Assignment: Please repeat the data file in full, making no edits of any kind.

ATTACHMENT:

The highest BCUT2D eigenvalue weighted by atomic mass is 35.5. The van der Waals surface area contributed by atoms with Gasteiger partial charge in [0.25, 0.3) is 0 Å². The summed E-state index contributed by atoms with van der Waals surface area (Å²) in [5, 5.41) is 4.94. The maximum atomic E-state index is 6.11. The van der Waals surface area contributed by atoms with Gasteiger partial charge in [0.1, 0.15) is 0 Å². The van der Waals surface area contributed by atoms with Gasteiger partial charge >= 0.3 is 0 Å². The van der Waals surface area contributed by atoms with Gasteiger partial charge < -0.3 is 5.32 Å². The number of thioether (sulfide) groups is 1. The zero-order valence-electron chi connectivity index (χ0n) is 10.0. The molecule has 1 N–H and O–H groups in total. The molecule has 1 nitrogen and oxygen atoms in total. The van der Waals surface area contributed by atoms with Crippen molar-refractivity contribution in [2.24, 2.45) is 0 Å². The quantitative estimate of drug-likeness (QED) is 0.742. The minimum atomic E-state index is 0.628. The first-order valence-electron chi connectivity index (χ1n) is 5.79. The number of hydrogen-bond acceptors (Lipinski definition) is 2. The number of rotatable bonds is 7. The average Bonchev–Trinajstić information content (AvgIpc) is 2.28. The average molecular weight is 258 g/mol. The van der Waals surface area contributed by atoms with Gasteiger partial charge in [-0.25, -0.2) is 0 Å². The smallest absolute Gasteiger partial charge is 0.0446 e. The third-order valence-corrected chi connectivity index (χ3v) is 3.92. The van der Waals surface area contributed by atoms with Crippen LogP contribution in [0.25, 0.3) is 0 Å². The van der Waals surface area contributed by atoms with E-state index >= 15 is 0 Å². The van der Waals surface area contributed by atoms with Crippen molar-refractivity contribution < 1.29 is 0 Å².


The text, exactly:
The highest BCUT2D eigenvalue weighted by atomic mass is 35.5. The van der Waals surface area contributed by atoms with Gasteiger partial charge in [0.25, 0.3) is 0 Å². The summed E-state index contributed by atoms with van der Waals surface area (Å²) in [5, 5.41) is 4.94. The maximum atomic E-state index is 6.11. The van der Waals surface area contributed by atoms with Gasteiger partial charge in [0.1, 0.15) is 0 Å². The van der Waals surface area contributed by atoms with Gasteiger partial charge >= 0.3 is 0 Å². The van der Waals surface area contributed by atoms with Gasteiger partial charge < -0.3 is 5.32 Å². The number of thioether (sulfide) groups is 1. The zero-order valence-electron chi connectivity index (χ0n) is 10.0. The molecule has 1 N–H and O–H groups in total. The molecule has 1 nitrogen and oxygen atoms in total. The van der Waals surface area contributed by atoms with Crippen molar-refractivity contribution in [2.24, 2.45) is 0 Å². The quantitative estimate of drug-likeness (QED) is 0.742. The minimum atomic E-state index is 0.628. The first-order valence-electron chi connectivity index (χ1n) is 5.79. The number of hydrogen-bond acceptors (Lipinski definition) is 2. The number of rotatable bonds is 7. The average Bonchev–Trinajstić information content (AvgIpc) is 2.28. The average molecular weight is 258 g/mol. The van der Waals surface area contributed by atoms with Gasteiger partial charge in [-0.25, -0.2) is 0 Å². The smallest absolute Gasteiger partial charge is 0.0446 e. The third-order valence-corrected chi connectivity index (χ3v) is 3.92. The van der Waals surface area contributed by atoms with Crippen LogP contribution in [0.25, 0.3) is 0 Å². The van der Waals surface area contributed by atoms with E-state index >= 15 is 0 Å². The van der Waals surface area contributed by atoms with Crippen molar-refractivity contribution < 1.29 is 0 Å².